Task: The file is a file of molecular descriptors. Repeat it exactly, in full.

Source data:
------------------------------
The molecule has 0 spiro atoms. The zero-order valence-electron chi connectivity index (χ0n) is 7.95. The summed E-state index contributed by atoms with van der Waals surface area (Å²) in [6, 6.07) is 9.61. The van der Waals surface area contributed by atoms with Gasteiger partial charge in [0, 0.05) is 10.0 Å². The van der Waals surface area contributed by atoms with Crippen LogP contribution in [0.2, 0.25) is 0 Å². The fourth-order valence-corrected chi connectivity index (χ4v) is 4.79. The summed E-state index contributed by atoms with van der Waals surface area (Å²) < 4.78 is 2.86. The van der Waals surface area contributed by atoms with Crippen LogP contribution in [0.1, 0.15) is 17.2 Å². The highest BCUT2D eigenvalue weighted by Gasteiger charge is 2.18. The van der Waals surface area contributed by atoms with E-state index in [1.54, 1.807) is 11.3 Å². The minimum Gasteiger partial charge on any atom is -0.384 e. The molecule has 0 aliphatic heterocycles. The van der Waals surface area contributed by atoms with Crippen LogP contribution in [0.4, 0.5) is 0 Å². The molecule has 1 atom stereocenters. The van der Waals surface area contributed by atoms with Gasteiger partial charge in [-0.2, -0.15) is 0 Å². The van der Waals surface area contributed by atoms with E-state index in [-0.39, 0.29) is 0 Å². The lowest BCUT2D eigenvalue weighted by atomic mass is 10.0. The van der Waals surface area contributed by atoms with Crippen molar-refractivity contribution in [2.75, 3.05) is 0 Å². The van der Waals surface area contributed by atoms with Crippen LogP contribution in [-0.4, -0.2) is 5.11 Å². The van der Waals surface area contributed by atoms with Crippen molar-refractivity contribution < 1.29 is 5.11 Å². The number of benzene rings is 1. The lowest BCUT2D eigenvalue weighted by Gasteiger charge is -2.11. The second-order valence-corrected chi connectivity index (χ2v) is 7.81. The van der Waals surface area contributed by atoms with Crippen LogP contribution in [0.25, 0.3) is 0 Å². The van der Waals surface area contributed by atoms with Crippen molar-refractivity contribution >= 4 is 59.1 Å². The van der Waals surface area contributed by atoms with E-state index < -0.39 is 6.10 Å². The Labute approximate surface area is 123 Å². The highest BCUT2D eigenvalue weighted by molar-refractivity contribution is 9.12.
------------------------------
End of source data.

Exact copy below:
The molecule has 0 spiro atoms. The zero-order valence-electron chi connectivity index (χ0n) is 7.95. The summed E-state index contributed by atoms with van der Waals surface area (Å²) in [6, 6.07) is 9.61. The van der Waals surface area contributed by atoms with Gasteiger partial charge in [0, 0.05) is 10.0 Å². The van der Waals surface area contributed by atoms with Crippen LogP contribution in [0.2, 0.25) is 0 Å². The fourth-order valence-corrected chi connectivity index (χ4v) is 4.79. The summed E-state index contributed by atoms with van der Waals surface area (Å²) < 4.78 is 2.86. The van der Waals surface area contributed by atoms with Crippen LogP contribution in [0.1, 0.15) is 17.2 Å². The highest BCUT2D eigenvalue weighted by Gasteiger charge is 2.18. The van der Waals surface area contributed by atoms with E-state index in [1.54, 1.807) is 11.3 Å². The minimum Gasteiger partial charge on any atom is -0.384 e. The molecule has 0 aliphatic heterocycles. The van der Waals surface area contributed by atoms with Crippen LogP contribution in [0.4, 0.5) is 0 Å². The molecule has 1 atom stereocenters. The van der Waals surface area contributed by atoms with Gasteiger partial charge in [-0.2, -0.15) is 0 Å². The van der Waals surface area contributed by atoms with E-state index in [-0.39, 0.29) is 0 Å². The lowest BCUT2D eigenvalue weighted by atomic mass is 10.0. The van der Waals surface area contributed by atoms with Crippen molar-refractivity contribution in [2.75, 3.05) is 0 Å². The van der Waals surface area contributed by atoms with Crippen LogP contribution in [-0.4, -0.2) is 5.11 Å². The van der Waals surface area contributed by atoms with Crippen molar-refractivity contribution < 1.29 is 5.11 Å². The number of benzene rings is 1. The lowest BCUT2D eigenvalue weighted by Gasteiger charge is -2.11. The second-order valence-corrected chi connectivity index (χ2v) is 7.81. The van der Waals surface area contributed by atoms with Crippen LogP contribution in [0.25, 0.3) is 0 Å². The van der Waals surface area contributed by atoms with Crippen molar-refractivity contribution >= 4 is 59.1 Å². The van der Waals surface area contributed by atoms with E-state index < -0.39 is 6.10 Å². The Labute approximate surface area is 123 Å². The highest BCUT2D eigenvalue weighted by molar-refractivity contribution is 9.12.